For most people, it can be hard to imagine packing up, leaving, and never coming back to claim the property you left behind. In the rental business, however, tenant-abandoned property is a more common occurrence than you might imagine.
There are two primary types of property abandonment that you might be concerned about as a landlord.
First, you need to know what to do if a tenant abandons your rental property. Landlords made aware of an abandoned property might want to re-rent it immediately, but there are actually some things that you must do first. If you don’t, you could face legal trouble.
Second, you need to know what to do if a tenant abandons their personal property after moving out. While it can be tempting to just throw it all away, there are actually rules in place about how you must handle these items.
It’s key that you know what to do in both of these situations. Today’s guide will cover those issues in greater detail.
A Table Of Contents About Tenant Abandoned Property
- What Happens When: Tenant Abandons A Rental Property
- What Happens When: Tenant Leaves Their Personal Belongings
- Research Your Local Laws
- Tenant-Abandoned Property FAQs
Working through what to do with a property when a tenant has abandoned it can be difficult. Here are some steps to take to make sure you handle things as efficiently and professionally as possible.
Make Sure They Really Are Gone
The very first thing that you need to do is to be sure the tenant has actually abandoned the property. Even if a tenant hasn’t been home for a few days or weeks, you cannot be certain that they have abandoned the property. There may be another explanation.
If They’re Still Paying Rent…
If the tenant is still paying rent, the property is not abandoned. In this scenario, take the time to contact your tenant and talk to them about the situation. Tenants who plan to be away for an extended period of time should allow you to check the property every week to ensure nothing is wrong there.
If they are not paying rent and haven’t been at the property in weeks, it is more likely that this is a case of tenant abandonment.
Talk To Emergency Contacts
Another way to find out if the tenant has moved on is to contact the emergency contacts from the tenant’s rental application. They may know more or be able to get in contact with the tenant to determine if they have moved out.
Talk To The Neighbors
If the property has neighbors who might have noticed something, find out if they saw the tenant moving out.
Check The Utilities
Give your tenant notice that you will inspect the property. If they don’t return your notice, check the utilities. If they are turned off, you could be dealing with tenant abandonment.
Document Your Investigation
Throughout your investigation of whether or not the tenant has moved out, make sure that you are documenting every step. You will need evidence of the abandonment later on, so it’s best to do this as you research.
1. Official Notice
The first thing that you want to do is to send your tenant an official notice. Give the tenant 10 days to contact you to let you know if they have abandoned the property or if they will be returning. If you don’t hear back in 10 days, the property will be declared abandoned.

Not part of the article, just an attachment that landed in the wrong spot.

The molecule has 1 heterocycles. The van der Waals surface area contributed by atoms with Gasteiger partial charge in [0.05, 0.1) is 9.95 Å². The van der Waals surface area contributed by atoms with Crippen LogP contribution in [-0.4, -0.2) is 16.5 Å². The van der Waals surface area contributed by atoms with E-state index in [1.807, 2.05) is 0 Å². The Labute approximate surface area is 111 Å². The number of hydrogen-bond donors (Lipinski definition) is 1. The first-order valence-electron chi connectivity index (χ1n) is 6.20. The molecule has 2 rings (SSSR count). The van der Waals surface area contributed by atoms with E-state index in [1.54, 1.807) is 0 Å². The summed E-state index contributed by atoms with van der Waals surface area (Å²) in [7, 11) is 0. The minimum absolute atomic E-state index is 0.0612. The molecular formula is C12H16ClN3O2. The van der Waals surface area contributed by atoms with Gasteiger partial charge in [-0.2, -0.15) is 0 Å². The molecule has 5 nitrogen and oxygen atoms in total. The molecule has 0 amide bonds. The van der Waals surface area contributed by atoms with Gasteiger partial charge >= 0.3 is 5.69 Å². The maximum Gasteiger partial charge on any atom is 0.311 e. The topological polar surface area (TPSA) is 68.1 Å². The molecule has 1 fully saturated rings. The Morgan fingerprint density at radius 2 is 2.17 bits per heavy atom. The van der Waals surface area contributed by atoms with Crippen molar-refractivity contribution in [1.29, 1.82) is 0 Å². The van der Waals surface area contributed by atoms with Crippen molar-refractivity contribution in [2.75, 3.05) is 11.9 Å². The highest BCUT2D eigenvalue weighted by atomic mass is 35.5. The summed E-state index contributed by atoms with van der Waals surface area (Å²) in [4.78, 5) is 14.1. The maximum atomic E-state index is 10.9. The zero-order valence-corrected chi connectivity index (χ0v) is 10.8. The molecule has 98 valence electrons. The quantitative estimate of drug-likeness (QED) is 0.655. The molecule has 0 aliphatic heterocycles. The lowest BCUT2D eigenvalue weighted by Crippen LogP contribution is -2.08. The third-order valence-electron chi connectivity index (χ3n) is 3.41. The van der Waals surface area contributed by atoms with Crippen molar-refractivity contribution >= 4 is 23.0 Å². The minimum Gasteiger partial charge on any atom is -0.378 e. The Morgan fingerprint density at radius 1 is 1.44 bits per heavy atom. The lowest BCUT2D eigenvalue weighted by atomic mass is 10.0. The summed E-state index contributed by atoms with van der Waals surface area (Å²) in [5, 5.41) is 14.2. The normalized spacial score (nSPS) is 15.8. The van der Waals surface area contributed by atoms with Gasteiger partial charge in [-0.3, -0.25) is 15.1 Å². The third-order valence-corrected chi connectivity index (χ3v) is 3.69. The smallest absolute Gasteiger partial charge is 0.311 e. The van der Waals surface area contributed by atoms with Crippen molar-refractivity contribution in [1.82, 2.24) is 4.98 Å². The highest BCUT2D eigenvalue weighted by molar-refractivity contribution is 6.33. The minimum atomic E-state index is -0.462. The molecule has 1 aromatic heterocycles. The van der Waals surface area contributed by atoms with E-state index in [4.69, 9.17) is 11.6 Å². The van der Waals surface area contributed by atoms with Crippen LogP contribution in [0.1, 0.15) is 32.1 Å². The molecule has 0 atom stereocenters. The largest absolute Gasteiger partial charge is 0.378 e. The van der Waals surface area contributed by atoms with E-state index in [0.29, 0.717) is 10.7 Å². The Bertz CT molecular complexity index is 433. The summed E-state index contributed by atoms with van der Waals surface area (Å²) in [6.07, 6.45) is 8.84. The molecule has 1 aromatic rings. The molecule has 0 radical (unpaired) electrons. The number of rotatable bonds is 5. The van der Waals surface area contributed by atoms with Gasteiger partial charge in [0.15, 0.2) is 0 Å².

When you send this notice, it’s best to use certified mail so that you can prove it was delivered.
Take photos to show why you think the property is abandoned. These photos might be of overgrown grass, empty rooms, or something else that indicates they’ve moved out.
3. Rent Documentation
Put together a list of the rent, when it was last paid, and when you tried to contact the tenant to resolve rent issues.
4. Record Conversations
If you contact the tenant’s emergency contacts or neighbors, be sure to record these conversations as proof.
Terminate The Lease
If the tenant will not get back to you to confirm if they have moved out or not, but you are sure the property is abandoned, you will want to take a legal avenue to declare the tenancy over.
Essentially, you will need to file an eviction lawsuit with your local court. The exact procedure for this in the case of an abandoned property will vary from state to state, but the general proceedings will follow that of an eviction case.
Prepare Your Lease For The Future
To make this situation easier to handle in the future, it’s worth it to take time to ensure that your lease includes specific terms about abandonment and what will be done in cases of potential property abandonment.
Leaving a property empty can be dangerous for a number of reasons, so it is reasonable to include a clause in your lease that protects your property from becoming vacant.
One simple way to ensure that your property is protected is to add an Extended Absence clause to your lease. This clause can simply state that the landlord may enter and inspect the premises if tenants are absent for periods of seven days or longer, to ensure the property is safe.
Find out even more about a tenant abandoning property in this interview with an industry professional:
Another common situation that can happen in conjunction with an abandoned property or just when a tenant moves out is when a tenant leaves behind personal belongings. What should you do as a landlord when this happens?
Every state has specific rules about this that you should review, but the general procedure will go something like this.
Assess Why The Tenant Left
The first thing that you should do is analyze why your tenant left. Typically, you will have to handle the belongings in different ways depending on the reasoning behind why the tenant has left the property.
Such situations might be:
- Tenant left at end of the lease or after sending notice that they are leaving
- Tenant was evicted and left their belongings behind after being forced to leave
- Tenant disappears or abandons the property
- Tenant is in jail
In each of these situations, there are going to be specific guidelines in your state that say what you need to do with those belongings.
Store Before Selling